She means business: The triumphs & challenges when launching your own business

Business startup concept, rocket ship launching, women in business


Female entrepreneur, Nada AliRedha provides insights on her journey as a woman in business.

Nada AliRedha, international entrepreneur, fintech expert and CEO of Plim Finance.

women in business

An interest free BNPL “Buy Now, Pay Later” credit service designed for the medical aesthetics industry with the goal of making elective, aesthetic treatments more accessible and affordable. With advanced technology this finance software offers interest free payment solutions. Plim offers credit to reputable users ensuring relevant credit checks are adhered to avoid consumer debt. 

An expert in discussing funding requirements, regulations, legalities and changes in lending and borrowing for business. With a passion for helping female business owners flourish, Nada qualified, receiving her certification in the Professional Education, US. She also has a BA in International Finance from Franklin College, Switzerland, and a Diploma in Buying & Merchandising from the London School of Fashion, UK.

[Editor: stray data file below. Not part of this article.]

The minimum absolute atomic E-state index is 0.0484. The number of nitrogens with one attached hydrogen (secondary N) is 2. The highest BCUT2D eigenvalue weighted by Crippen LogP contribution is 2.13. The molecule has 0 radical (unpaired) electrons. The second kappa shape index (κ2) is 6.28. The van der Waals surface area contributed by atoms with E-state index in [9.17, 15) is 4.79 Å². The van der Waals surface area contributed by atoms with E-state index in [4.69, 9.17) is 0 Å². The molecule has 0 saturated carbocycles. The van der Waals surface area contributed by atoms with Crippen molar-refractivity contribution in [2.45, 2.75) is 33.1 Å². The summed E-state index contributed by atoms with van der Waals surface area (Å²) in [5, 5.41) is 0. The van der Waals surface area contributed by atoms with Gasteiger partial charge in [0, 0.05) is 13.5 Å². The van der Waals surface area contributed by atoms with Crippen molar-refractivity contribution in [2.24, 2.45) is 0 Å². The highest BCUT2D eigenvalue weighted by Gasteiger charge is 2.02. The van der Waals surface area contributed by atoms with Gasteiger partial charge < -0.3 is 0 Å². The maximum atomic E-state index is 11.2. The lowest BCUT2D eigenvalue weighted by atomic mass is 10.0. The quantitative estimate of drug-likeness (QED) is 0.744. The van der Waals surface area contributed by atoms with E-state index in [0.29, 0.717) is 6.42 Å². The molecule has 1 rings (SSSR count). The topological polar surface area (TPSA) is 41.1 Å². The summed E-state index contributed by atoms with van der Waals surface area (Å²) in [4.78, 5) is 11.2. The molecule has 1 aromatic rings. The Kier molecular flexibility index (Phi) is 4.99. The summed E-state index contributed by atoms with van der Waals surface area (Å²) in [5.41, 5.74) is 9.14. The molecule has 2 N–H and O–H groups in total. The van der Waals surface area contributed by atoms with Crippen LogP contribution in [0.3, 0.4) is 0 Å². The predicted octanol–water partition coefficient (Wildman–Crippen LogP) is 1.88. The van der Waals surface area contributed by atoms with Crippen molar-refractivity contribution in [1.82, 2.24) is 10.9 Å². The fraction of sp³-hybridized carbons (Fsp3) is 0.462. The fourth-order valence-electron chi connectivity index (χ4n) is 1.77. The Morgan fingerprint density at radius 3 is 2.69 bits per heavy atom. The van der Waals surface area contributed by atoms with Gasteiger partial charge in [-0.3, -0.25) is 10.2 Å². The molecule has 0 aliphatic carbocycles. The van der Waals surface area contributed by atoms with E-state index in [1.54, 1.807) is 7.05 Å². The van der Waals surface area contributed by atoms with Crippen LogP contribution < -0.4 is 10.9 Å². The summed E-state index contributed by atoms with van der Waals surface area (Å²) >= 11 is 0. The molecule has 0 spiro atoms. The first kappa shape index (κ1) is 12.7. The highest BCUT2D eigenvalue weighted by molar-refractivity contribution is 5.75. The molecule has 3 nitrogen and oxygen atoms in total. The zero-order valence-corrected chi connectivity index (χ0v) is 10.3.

Nada has applied her international education within a number of global businesses in the fintech, compliance, fashion, empowerment and education sectors. She has chaired several successful ventures, including SEED Group International and Mum Mum, which focused on early education and nutrition. She has also worked with, and advised, leading international fashion brands such as Gucci, YSL and Bottega Veneta, as well as proving herself in the tech world; partnering with Drips (Fashion marketplace) and GoLearn (EdTech). She has also proudly worked as a part of the UN Women Alumni Association, to advance female empowerment and promote women’s rights and gender equality.

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As a leading Fintech expert, pioneering entrepreneur and CEO and founder of PLIM, my journey to success began with nothing more than the simple intention of solving problems.

I started really building up my business portfolio over the decade following my years in academia where I achieved a BA in International Finance from Franklin College in Switzerland and a certification in the Professional Education Program at Harvard.